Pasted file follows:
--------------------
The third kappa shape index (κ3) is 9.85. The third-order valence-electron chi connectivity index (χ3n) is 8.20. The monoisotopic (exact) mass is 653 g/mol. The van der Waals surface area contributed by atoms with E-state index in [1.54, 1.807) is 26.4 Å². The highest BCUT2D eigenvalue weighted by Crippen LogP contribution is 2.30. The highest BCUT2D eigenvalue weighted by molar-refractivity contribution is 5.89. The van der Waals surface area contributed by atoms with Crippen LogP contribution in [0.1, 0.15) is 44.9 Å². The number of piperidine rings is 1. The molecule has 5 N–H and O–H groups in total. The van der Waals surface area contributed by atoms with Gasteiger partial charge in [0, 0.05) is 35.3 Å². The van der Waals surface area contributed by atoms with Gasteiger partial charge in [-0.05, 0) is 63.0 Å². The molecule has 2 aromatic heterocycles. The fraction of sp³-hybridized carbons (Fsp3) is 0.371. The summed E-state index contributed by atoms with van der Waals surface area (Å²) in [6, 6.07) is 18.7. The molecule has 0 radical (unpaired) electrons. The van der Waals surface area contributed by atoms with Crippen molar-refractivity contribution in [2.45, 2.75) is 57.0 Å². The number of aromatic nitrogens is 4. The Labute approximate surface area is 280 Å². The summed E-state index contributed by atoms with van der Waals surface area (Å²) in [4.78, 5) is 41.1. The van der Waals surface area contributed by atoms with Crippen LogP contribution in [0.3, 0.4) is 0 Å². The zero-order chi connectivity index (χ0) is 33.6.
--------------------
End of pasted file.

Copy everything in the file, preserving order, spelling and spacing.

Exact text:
The third kappa shape index (κ3) is 9.85. The third-order valence-electron chi connectivity index (χ3n) is 8.20. The monoisotopic (exact) mass is 653 g/mol. The van der Waals surface area contributed by atoms with E-state index in [1.54, 1.807) is 26.4 Å². The highest BCUT2D eigenvalue weighted by Crippen LogP contribution is 2.30. The highest BCUT2D eigenvalue weighted by molar-refractivity contribution is 5.89. The van der Waals surface area contributed by atoms with Crippen LogP contribution in [0.1, 0.15) is 44.9 Å². The number of piperidine rings is 1. The molecule has 5 N–H and O–H groups in total. The van der Waals surface area contributed by atoms with Gasteiger partial charge in [0, 0.05) is 35.3 Å². The van der Waals surface area contributed by atoms with Gasteiger partial charge in [-0.05, 0) is 63.0 Å². The molecule has 2 aromatic heterocycles. The fraction of sp³-hybridized carbons (Fsp3) is 0.371. The summed E-state index contributed by atoms with van der Waals surface area (Å²) in [6, 6.07) is 18.7. The molecule has 0 radical (unpaired) electrons. The van der Waals surface area contributed by atoms with Crippen molar-refractivity contribution in [2.45, 2.75) is 57.0 Å². The number of aromatic nitrogens is 4. The Labute approximate surface area is 280 Å². The summed E-state index contributed by atoms with van der Waals surface area (Å²) in [4.78, 5) is 41.1. The van der Waals surface area contributed by atoms with Crippen LogP contribution in [0.3, 0.4) is 0 Å². The zero-order chi connectivity index (χ0) is 33.6.